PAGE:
TOPPENISH -- When Hope Johnson opened her furniture store, Amish Connection, almost 20 years ago in historic downtown Toppenish, she never imagined the friendships and cultural exchange it would spawn.
She takes annual trips to an Amish community about 70 miles northeast of Columbus, Ohio, where she buys handmade furniture that she sells in her store.
After falling in love with Amish quilts, a local friend who makes quilts began teaching her and 10 other women, all longtime customers, how to quilt at the shop. They meet weekly.
"One thing I got out of the 20 years I have been here, I got to meet a lot of friends," the 53-year-old said recently while sitting in a patio chair at her shop. "They were my customers, now they are my friends."
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Her store is nestled in a century-old building in the downtown core, where old street lamps, wood awnings and murals depicting the area's early settlement and culture form a Western theme.
Inside, the smell of cherry wood, oak and maple furniture mix with scented candles.
"Everybody says that: 'I love the smell,' " she said. "It's the candles and wood combined."
Handmade rocking chairs, tables, dining sets and bedroom sets fill most of the store. Old wood crates and cabinets form makeshift shelves where noodles, jams and candles are displayed.
Necklaces, earrings and bracelets are displayed at the store's large front counter alongside a natural ointment that offers relief from pain, arthritis and cold symptoms -- all handmade by Amish families.
"If I don't sell furniture or anything, I sell this all day long," Johnson said, pointing to the ointment. "I sell a ton of it."
The idea behind the store came from a business trip her husband, Rick Johnson, a trucking broker, took to Ohio, where he visited an Amish community.
He brought home miscellaneous handmade items such as pillows and pot holders, she recalled.
With plans to open a gift shop, she and her husband returned to the Amish community.
"Then when I saw the furniture, I thought, 'This is something the Valley doesn't have,' " she said.
She found an Amish man in Ohio who made bedroom sets.
"It all started from there," she said. "It was a handshake deal. That's how the Amish are. Now I have a lot of Amish friends."
She spends two weeks each year visiting those friends in their homes, which are lit by kerosene lamps. The Amish travel by horse and buggy and usually have large families, she said.
"It's like going back in time. Some have plain homes and others love yard sales and have a lot of glassware in their homes. And when you dine at their homes, they always have the table set."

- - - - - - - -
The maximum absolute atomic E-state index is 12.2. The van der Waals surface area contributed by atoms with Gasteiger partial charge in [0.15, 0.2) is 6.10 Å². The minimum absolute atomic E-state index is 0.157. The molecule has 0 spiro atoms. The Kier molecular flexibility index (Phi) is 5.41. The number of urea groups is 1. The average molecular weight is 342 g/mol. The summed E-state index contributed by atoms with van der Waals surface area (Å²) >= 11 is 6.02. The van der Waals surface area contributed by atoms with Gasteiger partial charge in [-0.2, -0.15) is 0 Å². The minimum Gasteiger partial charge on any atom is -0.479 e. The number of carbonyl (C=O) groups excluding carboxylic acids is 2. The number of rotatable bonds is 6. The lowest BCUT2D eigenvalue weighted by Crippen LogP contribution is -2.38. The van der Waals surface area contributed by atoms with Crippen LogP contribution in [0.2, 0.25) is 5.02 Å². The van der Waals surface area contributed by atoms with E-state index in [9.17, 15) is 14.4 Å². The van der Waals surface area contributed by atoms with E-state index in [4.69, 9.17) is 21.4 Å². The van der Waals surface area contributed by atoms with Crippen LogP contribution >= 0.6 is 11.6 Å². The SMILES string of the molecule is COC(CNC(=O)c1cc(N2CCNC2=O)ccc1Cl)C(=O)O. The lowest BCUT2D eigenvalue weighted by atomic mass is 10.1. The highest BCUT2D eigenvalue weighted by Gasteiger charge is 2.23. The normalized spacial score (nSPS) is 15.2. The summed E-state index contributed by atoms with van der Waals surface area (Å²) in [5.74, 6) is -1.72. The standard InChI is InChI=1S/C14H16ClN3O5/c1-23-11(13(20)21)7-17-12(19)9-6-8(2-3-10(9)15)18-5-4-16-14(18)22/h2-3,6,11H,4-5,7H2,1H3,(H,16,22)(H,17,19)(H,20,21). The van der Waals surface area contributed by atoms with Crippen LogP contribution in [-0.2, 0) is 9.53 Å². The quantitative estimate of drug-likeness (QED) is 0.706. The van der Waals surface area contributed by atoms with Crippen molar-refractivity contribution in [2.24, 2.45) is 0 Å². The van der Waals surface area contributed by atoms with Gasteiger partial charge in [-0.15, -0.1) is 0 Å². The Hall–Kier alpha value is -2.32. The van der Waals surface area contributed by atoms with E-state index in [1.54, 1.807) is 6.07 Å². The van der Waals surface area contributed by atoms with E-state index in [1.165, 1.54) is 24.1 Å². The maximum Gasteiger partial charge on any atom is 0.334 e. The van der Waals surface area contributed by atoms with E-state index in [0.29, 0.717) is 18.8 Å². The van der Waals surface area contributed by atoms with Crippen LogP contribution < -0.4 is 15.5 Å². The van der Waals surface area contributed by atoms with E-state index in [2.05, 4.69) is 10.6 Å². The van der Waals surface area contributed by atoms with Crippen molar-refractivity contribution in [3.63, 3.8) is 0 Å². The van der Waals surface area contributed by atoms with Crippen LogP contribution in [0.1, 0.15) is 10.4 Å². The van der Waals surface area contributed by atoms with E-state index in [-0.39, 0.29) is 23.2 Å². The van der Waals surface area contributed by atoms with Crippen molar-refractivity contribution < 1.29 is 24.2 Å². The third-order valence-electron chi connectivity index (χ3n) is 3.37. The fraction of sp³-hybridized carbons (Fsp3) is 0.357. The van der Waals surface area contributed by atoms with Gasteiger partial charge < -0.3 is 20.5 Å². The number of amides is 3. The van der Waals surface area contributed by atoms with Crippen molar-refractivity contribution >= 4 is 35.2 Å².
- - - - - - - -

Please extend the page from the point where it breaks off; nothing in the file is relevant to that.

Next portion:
She admits taking the plunge into selling Amish furniture in a community of people not familiar with that culture was risky.
"You take some of your money and you don't know if it's going to work or not," she said. "You just take that risk. If you don't take the risk, you will never know."
But what she found is there are a lot of customers looking for quality, and Amish furniture is all made of wood and well assembled, she said.
"They just want something that's going to last -- you're not going to see this in the landfill next year," she said, pointing to an oak chest. "It's something that your kids are going to have."
Doing business with the Amish can be challenging, however. They don't use telephones, so making sure orders are right can be difficult at times.
"I can't just call them and say, 'Hey, did that make it on the truck?' You have to write them."
Most of her inventory is based on customers' orders. Inventory is taken to an Indiana wood finishing shop, where it is kept until there is enough to truck to her store.
"I get a truck about every four to six weeks," she said.
Her toughest year came in 2004, when an accidental fire gutted her store two days before its 11th anniversary. Although insurance covered most of the damage, the store was out of commission for a year.
But her relatively quick return helped her retain her clientele.
"If you're not open for four years, they forget about you here," she said.
Like most businesses inthe Yakima Valley, she has felt the pinch of the slowed economy.
"It's tough. It has been tough the past three years," she said. "But I'm blessed. I have my regular customers and now I'm seeing their kids come in."
Now she's hoping for a better year.
"I'm starting to see things turn around," she said. "We've started getting more orders."